Building integrated health and resiliency


Building integrated health and resiliency blog

What is health?  This is one of the first questions that Marisa Hebb, Didi Pershouse and I ask at the beginning of our Health And Resiliency Training (HEART) program.  I’ve been surprised, and delighted, by the answers we get.  People start offering words like: ‘Free’, ‘Joyful’, ‘Aliveness’, ‘Happy’, ‘Vital’, ‘Energized’.  Before we’ve finished the go-around, we’ve already begun to develop a qualitative sense of health.  It’s as if we all intuitively know what health looks like, and feels like inside ourselves.  I find this particularly fascinating, given that our society’s mainstream health education and literature focuses on benchmarks like blood pressure, cholesterol numbers, and the absence of pathogens and symptoms.  It has relatively little to say about the state of vibrancy that is our intuitive sense of health.

The etymology of the word ‘health’ ties in closely to this intuitive sense that emerges in our discussions with students.  ‘Health’ is derived from the Old English word hal, which is also the root of ‘whole’ and ‘holy’ in contemporary English.  Centuries ago, one word, hal, was used to describe all three qualities simultaneously – hal was the state of a whole, healthy, holy person.  It meant a person who was whole, or, as we might say today, ‘integrated’, both within their own being (‘whole’) and in relationship to forces and powers beyond their independent self (‘holy’).

In strictly physical terms, being ‘whole’ means that all parts of our body are flexible, fluid, and able to function in balance with one another.  A blockage or constriction in any body system (musculoskeletal, nervous, digestive, cardiovascular) impedes the free flow of blood and nutrients throughout the entire body, and so an integrated health system must provide ways to create a free and balanced structure where all systems are free of blockages and constriction.  This can be accomplished through proper nutrition, and exercise grounded in awareness and relaxation, and time spent engaging with the natural world.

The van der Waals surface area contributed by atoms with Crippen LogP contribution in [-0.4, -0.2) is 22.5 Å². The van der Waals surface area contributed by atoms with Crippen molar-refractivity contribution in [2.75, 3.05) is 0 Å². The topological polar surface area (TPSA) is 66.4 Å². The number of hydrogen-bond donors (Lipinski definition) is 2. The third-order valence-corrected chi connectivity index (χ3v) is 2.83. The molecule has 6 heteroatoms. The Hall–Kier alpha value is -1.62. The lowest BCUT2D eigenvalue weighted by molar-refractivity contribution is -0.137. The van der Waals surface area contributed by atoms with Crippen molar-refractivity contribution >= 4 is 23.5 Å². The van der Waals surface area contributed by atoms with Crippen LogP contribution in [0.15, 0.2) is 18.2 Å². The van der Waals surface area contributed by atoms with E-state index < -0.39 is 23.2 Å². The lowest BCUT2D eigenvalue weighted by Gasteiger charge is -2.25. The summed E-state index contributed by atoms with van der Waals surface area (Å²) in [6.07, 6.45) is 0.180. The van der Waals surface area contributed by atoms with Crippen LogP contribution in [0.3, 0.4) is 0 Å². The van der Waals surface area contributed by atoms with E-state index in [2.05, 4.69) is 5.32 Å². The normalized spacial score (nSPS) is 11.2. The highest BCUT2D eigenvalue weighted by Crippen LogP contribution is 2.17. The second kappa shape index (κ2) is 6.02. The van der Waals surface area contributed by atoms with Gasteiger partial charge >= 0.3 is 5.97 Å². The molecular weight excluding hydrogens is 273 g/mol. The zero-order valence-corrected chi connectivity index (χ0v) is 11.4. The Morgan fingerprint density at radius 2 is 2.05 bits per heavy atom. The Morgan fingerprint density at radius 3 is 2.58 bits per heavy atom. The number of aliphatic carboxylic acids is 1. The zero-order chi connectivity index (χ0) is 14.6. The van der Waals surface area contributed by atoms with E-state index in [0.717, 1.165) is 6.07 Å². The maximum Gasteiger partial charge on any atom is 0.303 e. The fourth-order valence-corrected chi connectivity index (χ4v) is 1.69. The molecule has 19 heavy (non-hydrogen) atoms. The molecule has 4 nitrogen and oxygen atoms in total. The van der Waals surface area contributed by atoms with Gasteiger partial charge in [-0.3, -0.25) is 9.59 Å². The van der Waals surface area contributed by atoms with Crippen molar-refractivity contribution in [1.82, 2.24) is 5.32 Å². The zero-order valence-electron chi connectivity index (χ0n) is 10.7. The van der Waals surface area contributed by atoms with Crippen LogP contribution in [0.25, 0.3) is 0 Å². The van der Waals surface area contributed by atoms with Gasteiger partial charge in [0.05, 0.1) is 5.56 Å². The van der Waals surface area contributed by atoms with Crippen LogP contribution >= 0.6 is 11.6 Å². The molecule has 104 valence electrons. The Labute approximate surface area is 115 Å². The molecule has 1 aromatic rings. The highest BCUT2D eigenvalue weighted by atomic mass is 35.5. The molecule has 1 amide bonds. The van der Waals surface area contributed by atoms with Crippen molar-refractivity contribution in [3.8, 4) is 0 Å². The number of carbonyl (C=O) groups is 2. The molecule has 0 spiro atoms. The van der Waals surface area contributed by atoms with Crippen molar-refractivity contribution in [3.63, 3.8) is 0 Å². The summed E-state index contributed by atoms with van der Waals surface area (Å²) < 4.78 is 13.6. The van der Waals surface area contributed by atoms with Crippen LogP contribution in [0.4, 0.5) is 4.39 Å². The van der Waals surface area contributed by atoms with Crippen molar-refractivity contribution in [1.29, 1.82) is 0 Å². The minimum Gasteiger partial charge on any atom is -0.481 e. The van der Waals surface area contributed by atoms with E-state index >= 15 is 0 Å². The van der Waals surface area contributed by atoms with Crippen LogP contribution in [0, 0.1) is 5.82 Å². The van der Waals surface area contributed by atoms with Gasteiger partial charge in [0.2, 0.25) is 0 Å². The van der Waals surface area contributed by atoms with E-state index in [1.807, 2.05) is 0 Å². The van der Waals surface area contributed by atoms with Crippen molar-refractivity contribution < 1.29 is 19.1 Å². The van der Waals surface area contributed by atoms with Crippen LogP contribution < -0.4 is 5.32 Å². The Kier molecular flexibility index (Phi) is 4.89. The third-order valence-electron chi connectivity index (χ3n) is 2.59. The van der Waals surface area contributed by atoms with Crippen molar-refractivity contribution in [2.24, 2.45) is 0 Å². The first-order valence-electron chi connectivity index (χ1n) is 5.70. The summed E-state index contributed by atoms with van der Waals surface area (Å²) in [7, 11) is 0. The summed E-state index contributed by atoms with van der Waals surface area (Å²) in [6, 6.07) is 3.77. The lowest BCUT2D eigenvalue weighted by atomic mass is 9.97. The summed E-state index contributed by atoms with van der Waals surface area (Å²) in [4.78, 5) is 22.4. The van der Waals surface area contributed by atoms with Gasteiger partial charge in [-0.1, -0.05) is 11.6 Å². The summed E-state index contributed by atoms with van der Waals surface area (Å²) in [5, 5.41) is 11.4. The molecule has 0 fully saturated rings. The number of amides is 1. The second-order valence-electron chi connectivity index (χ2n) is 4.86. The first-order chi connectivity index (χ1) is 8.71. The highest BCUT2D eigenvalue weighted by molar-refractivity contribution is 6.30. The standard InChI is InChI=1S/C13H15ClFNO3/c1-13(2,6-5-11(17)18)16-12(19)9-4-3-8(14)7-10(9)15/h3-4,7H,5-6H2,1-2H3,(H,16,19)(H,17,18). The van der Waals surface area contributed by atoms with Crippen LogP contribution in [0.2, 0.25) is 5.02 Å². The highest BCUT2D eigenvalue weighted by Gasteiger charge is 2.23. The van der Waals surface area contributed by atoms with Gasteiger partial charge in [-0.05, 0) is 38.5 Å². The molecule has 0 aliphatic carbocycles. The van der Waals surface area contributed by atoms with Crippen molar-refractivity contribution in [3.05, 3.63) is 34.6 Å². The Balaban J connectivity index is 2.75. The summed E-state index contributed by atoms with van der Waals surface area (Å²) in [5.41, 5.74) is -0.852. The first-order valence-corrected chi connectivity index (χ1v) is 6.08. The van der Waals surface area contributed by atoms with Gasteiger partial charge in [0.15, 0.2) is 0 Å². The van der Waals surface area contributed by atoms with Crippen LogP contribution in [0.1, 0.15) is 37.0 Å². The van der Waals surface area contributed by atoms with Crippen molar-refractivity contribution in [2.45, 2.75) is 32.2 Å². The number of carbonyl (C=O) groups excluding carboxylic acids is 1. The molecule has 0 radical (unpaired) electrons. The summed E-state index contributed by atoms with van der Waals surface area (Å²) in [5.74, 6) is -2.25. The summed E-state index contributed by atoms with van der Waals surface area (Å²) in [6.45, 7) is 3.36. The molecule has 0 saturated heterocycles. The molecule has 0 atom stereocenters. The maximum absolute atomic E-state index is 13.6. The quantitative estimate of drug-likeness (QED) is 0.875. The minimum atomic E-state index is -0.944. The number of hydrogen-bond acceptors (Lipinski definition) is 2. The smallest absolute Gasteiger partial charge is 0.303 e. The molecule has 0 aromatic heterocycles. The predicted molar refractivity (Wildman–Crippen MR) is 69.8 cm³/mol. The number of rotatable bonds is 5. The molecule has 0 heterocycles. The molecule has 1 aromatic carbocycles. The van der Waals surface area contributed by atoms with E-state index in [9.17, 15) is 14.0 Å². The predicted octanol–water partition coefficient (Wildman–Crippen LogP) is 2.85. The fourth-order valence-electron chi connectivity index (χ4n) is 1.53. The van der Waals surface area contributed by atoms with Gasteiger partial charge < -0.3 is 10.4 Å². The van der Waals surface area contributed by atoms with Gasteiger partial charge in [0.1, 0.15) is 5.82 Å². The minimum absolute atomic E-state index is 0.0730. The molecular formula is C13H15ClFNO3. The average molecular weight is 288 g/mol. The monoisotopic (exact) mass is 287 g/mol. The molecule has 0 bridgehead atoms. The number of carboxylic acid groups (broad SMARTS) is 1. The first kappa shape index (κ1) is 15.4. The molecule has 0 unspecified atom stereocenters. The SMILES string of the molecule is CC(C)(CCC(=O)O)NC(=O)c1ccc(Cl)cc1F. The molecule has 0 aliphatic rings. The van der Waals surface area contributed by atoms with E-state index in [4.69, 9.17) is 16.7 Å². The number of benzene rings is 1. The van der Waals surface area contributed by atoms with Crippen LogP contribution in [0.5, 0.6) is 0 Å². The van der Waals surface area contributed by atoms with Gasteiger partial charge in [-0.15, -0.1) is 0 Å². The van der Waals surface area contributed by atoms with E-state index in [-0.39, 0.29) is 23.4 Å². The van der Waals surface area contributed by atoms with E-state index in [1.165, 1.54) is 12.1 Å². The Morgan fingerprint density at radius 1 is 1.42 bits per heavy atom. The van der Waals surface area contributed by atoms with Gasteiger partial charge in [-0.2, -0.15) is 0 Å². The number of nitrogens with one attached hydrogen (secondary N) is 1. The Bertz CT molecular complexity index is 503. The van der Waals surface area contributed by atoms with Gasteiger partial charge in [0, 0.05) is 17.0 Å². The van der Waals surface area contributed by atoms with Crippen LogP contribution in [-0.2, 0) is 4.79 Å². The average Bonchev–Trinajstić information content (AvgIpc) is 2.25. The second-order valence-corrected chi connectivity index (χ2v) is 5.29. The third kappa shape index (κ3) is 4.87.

Being whole also means a balanced relationship between body, psyche, and spirit.  In our Health and Resiliency Training, we emphasize the use of meditation, breathing exercises, and engagement with the natural world as ways to help heal and integrate the psyche, and open the space for active engagement with the transcendent (or ‘spiritual’) aspect of ourselves.  We also emphasize the critical role of a network of support and peer counseling methods.  Nobody can be truly ‘whole’ if they aren’t in loving relationship with others, and this support is essential to building both whole individuals and whole communities.  One of the reasons I love teaching these classes is that health and healing happen best, and the results endure longest, when they happen in community.  

The role of community in supporting healthy individuals is a great example of what we mean by ‘Resiliency’ in our HEART training.  If health is a state of vibrant wholeness, then resiliency is the capacity to return to a state of wholeness when we get knocked out of balance by sickness, injury, or loss.  In our changing world, we believe it’s not enough to strive for an ideal state of health – we have to also consider resiliency.  We teach resiliency in every aspect of the HEART training program, so that responding to stress, unpredictability and change is built into the process of learning health.

Some examples of resiliency that we teach include:

Building a strong network of peer support and allies in the journey of health
Exercise systems that strengthen the body against injury, release tension, and tone the nervous system to respond differently to stressors
Teaching systems of meditation that are not simply a ‘break’ from stress but reveal ways to break the patterns of afflictive emotions at their roots
Learning dietary principles to deeply nourish the nervous system, and the ‘80% principle’ to eat in ways that are both healing and can easily handle periodic intake of unhealthy food
Learning to engage with nature as a source of physical and psychic health, so that we are never without access to a free source of healing power
A resilient health system is self-sustaining, it provides tools for vibrant health that, once learned, can be applied indefinitely with little need for outside treatments, medications, or specialized care

One of the truths that emerges over the course of the HEART training is that every one of the five core aspects of health we cover (diet, exercise, peer support, meditation, and engagement with nature) mutually support each other.  Our approach is intentionally integrative, and we have found that emphasizing the whole person is a much more effective approach to building health than teaching any one of these components in isolation.

We envision building a community, of healthy, whole people, and through this building a healthy, whole world.  We’re excited to offer the HEART training here at Open Door.  Will you join us in this great adventure?

—Mark Kutolowski